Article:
Chain reactions spreading to other FTA talks

As soon as Japan announced its intention to participate in the TPP negotiations, there was an encouraging movement towards the negotiations of the CJK-FTA and framework of the East-Asia–wide economic partnership. As seen from Table 2, joint study was conducted until 2010 for both cases but there had been no progress towards negotiation. The situation changed after the announcement of Japan’s intention to participate in the TPP negotiations in October 2010. The countries agreed to accelerate negotiations, and China, Japan and Korea started the CJK-FTA negotiation in March this year, and the RCEP negotiations in May this year. This means that the announcement of Japan’s intention to participate in the TPP negotiations generated a ‘chain reaction’ that led to other trade negotiations.

This chain reaction has not only spread to other negotiations in the Asia and the Pacific regions. Itoh (2012) notes a comment of a Japanese government official responsible for trade that Japan’s announcement of its intention to participate in the TPP negotiations resulted in a change in the attitude of the EU. The EU and ASEAN have suspended their negotiations on region-to-region FTAs, and we see no sign of the EU and China starting negotiations on an FTA. On the other hand, Japan has been trying to deepen its economic relationship with Asia and the Pacific region by participating in negotiations on the TPP and by making use (consciously or unconsciously) of the chain reaction. In such a situation, the EU would believe that strengthening its trade relationship with Japan would provide an ideal opportunity to maintain its influence in Asian markets by developing its relationship with Japan before the TPP and RCEP are concluded. In fact, DG Trade published the new strategy for trade in November 2010 (one month after Japan’s announcement) and assessed that “Japan is eagerly seeking economic integration with its main trading partners, including with the EU”. The strategy identified six countries including the US and Japan as strategic economic partners, and at the May 2011 EU-Japan Summit, leaders agreed to start the process of free trade negotiations. Although the European Parliament is reluctant to start free trade negotiations with Japan and asked the Commission in June 2012 not to start the process, the European Parliament Committee on International Trade asked in October 2012 to start negotiations, and the Council gave the Commission the green light to start the negotiations in November 2012. In addition, the chain reaction may also spread to the negotiations between the EU and the US, known as the Trans-Atlantic Trade and Investment Partnership (TTIP), which started in July this year. Petri et al (2013) explain that the expansion of the TPP is a remarkable example of competitive liberalisation that might have also stimulated the launch of the RCEP and the TTIP negotiations. The latest and greater expansion of the TPP is Japan’s participation in the negotiations.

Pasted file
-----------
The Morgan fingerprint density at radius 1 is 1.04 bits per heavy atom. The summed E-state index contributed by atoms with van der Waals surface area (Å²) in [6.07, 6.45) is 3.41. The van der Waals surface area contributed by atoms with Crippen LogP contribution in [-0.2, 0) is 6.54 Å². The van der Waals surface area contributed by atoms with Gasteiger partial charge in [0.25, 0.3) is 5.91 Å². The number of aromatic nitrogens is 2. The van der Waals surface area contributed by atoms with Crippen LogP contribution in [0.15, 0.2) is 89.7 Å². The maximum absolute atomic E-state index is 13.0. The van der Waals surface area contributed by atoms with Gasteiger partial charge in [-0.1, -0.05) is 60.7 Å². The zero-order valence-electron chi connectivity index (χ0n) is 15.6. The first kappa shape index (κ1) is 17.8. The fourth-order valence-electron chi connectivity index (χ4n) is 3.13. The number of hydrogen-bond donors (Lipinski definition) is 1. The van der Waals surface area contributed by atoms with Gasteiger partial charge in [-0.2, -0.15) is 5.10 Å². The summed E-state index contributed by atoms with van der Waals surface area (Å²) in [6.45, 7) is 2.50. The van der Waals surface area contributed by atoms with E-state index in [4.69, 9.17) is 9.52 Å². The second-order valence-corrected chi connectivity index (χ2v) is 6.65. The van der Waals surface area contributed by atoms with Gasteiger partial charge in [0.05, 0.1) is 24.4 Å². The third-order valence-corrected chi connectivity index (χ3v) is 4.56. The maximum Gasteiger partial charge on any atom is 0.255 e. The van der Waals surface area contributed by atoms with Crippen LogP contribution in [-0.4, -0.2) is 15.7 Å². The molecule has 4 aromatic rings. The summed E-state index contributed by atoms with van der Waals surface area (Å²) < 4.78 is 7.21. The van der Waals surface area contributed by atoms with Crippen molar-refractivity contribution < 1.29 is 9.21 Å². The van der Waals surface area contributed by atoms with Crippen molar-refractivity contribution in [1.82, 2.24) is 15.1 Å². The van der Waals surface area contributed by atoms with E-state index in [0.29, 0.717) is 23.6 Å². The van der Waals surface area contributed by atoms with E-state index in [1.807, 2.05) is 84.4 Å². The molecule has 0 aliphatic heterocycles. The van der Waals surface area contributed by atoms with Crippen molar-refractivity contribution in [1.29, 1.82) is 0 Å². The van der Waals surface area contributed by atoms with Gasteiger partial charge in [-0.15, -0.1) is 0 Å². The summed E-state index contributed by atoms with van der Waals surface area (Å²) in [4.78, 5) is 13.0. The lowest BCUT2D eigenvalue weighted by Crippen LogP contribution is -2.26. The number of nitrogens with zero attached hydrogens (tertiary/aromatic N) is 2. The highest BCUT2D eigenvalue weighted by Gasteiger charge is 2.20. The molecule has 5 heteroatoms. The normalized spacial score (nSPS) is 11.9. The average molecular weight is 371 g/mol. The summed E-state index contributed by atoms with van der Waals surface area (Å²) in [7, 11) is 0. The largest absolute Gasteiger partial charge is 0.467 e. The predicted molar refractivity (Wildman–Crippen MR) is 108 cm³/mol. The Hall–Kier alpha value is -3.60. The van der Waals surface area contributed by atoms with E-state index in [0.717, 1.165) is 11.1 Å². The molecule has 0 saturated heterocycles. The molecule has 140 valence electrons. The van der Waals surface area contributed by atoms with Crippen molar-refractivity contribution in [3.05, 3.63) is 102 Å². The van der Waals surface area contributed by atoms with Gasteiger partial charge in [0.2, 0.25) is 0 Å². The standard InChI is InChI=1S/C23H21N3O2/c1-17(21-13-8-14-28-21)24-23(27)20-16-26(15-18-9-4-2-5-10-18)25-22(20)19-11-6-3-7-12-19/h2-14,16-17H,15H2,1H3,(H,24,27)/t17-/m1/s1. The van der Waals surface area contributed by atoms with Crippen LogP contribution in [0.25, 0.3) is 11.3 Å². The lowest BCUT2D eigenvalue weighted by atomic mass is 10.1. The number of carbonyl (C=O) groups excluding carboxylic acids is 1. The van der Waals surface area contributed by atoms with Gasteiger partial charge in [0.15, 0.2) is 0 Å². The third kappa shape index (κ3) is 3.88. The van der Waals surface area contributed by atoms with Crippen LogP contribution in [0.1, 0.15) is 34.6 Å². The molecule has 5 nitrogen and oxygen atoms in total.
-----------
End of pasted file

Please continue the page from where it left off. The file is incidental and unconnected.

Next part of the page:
Japan has a bargaining chip that can be used for every trade negotiation

In this way, Asian countries and the EU would think it better to have economic partnership agreements with Japan as long as Japan will continue participation in the TPP negotiations. In other words, the announcement of Japan’s intention to participate in the TPP negotiations has triggered progress on important trade negotiations and has given Japan a bargaining chip that can be used to its advantage in talks on trade negotiations (such as on harmonisation of the rules of trade, investment and business conventions, etc.), not only with Asian countries but also with the EU. The EU also holds a trump card by reserving ‘the right to pull the plug on the negotiations after one year if Japan does not live up to its commitments on removing non-tariff barriers’. Both Japan and the EU should ease the non-tariff barriers between them, but the EU would find it difficult to pull the plug in reality as long as Japan continues participation in the TPP negotiations. If the EU would do so, it would lose the opportunity to boost its GDP by 0.8 percent and create up to 400,000 jobs. In addition, the EU’s GDP would fall by 0.14 percent (Petri and Plummer, 2012) if it fails to maintain influence in Asian markets after the completion of the FTAAP.